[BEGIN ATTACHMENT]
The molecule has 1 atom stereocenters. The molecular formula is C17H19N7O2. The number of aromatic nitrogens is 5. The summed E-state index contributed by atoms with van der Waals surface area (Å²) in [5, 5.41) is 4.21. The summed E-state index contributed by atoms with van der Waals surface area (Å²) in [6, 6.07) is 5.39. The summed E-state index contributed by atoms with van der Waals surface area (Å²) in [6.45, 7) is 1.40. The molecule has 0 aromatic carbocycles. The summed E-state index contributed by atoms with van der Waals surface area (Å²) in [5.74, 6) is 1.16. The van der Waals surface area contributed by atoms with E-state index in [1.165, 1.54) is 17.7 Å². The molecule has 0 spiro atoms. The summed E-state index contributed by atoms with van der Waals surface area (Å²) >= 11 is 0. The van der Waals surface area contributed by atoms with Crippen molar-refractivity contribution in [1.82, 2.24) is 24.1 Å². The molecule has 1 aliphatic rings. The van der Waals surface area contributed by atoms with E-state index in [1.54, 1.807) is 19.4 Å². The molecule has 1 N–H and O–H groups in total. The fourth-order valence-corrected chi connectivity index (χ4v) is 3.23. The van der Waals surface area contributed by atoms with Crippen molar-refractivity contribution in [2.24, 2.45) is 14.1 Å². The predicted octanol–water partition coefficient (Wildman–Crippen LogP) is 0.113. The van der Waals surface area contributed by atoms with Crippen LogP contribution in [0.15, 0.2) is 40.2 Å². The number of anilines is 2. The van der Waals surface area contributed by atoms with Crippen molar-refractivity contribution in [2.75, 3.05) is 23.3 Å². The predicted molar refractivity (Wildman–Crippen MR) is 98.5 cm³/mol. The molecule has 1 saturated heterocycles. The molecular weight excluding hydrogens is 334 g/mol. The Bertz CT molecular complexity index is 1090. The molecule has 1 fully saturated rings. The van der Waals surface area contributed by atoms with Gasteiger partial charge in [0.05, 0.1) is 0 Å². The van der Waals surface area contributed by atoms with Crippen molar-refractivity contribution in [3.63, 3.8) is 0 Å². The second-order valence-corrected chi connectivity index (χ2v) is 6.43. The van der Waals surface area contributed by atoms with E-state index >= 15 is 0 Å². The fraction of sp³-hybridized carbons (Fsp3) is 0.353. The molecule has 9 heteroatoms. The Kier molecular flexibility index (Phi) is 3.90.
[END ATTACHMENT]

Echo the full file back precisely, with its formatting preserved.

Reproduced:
The molecule has 1 atom stereocenters. The molecular formula is C17H19N7O2. The number of aromatic nitrogens is 5. The summed E-state index contributed by atoms with van der Waals surface area (Å²) in [5, 5.41) is 4.21. The summed E-state index contributed by atoms with van der Waals surface area (Å²) in [6, 6.07) is 5.39. The summed E-state index contributed by atoms with van der Waals surface area (Å²) in [6.45, 7) is 1.40. The molecule has 0 aromatic carbocycles. The summed E-state index contributed by atoms with van der Waals surface area (Å²) in [5.74, 6) is 1.16. The van der Waals surface area contributed by atoms with E-state index in [1.165, 1.54) is 17.7 Å². The molecule has 0 spiro atoms. The summed E-state index contributed by atoms with van der Waals surface area (Å²) >= 11 is 0. The van der Waals surface area contributed by atoms with Crippen molar-refractivity contribution in [1.82, 2.24) is 24.1 Å². The molecule has 1 aliphatic rings. The van der Waals surface area contributed by atoms with E-state index in [1.54, 1.807) is 19.4 Å². The molecule has 1 N–H and O–H groups in total. The fourth-order valence-corrected chi connectivity index (χ4v) is 3.23. The van der Waals surface area contributed by atoms with Crippen molar-refractivity contribution in [2.24, 2.45) is 14.1 Å². The predicted octanol–water partition coefficient (Wildman–Crippen LogP) is 0.113. The van der Waals surface area contributed by atoms with Crippen LogP contribution in [0.15, 0.2) is 40.2 Å². The number of anilines is 2. The van der Waals surface area contributed by atoms with Crippen molar-refractivity contribution in [2.75, 3.05) is 23.3 Å². The predicted molar refractivity (Wildman–Crippen MR) is 98.5 cm³/mol. The molecule has 1 saturated heterocycles. The molecular weight excluding hydrogens is 334 g/mol. The Bertz CT molecular complexity index is 1090. The molecule has 1 fully saturated rings. The van der Waals surface area contributed by atoms with Gasteiger partial charge in [0.05, 0.1) is 0 Å². The van der Waals surface area contributed by atoms with Crippen molar-refractivity contribution in [3.63, 3.8) is 0 Å². The second-order valence-corrected chi connectivity index (χ2v) is 6.43. The van der Waals surface area contributed by atoms with E-state index >= 15 is 0 Å². The fraction of sp³-hybridized carbons (Fsp3) is 0.353. The molecule has 9 heteroatoms. The Kier molecular flexibility index (Phi) is 3.90.